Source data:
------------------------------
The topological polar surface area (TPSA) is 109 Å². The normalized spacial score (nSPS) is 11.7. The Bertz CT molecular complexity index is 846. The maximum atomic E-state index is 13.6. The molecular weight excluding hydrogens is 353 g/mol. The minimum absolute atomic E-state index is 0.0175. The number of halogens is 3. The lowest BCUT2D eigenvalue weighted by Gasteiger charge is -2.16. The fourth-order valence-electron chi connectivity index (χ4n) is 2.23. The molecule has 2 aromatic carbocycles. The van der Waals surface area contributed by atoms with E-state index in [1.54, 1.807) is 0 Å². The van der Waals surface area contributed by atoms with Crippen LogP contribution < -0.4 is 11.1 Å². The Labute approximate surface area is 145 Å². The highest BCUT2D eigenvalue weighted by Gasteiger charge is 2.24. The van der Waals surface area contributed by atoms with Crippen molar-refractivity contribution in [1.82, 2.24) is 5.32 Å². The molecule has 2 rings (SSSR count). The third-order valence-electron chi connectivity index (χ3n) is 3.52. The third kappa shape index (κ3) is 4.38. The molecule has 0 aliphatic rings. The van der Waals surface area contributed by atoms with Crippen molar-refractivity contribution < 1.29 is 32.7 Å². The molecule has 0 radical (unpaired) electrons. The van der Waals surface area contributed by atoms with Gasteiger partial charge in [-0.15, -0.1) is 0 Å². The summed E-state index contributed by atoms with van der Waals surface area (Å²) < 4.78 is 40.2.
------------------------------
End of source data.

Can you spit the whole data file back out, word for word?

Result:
The topological polar surface area (TPSA) is 109 Å². The normalized spacial score (nSPS) is 11.7. The Bertz CT molecular complexity index is 846. The maximum atomic E-state index is 13.6. The molecular weight excluding hydrogens is 353 g/mol. The minimum absolute atomic E-state index is 0.0175. The number of halogens is 3. The lowest BCUT2D eigenvalue weighted by Gasteiger charge is -2.16. The fourth-order valence-electron chi connectivity index (χ4n) is 2.23. The molecule has 2 aromatic carbocycles. The van der Waals surface area contributed by atoms with E-state index in [1.54, 1.807) is 0 Å². The van der Waals surface area contributed by atoms with Crippen LogP contribution < -0.4 is 11.1 Å². The Labute approximate surface area is 145 Å². The highest BCUT2D eigenvalue weighted by Gasteiger charge is 2.24. The van der Waals surface area contributed by atoms with Crippen molar-refractivity contribution in [1.82, 2.24) is 5.32 Å². The molecule has 2 rings (SSSR count). The third-order valence-electron chi connectivity index (χ3n) is 3.52. The third kappa shape index (κ3) is 4.38. The molecule has 0 aliphatic rings. The van der Waals surface area contributed by atoms with Crippen molar-refractivity contribution < 1.29 is 32.7 Å². The molecule has 0 radical (unpaired) electrons. The van der Waals surface area contributed by atoms with Gasteiger partial charge in [-0.15, -0.1) is 0 Å². The summed E-state index contributed by atoms with van der Waals surface area (Å²) < 4.78 is 40.2.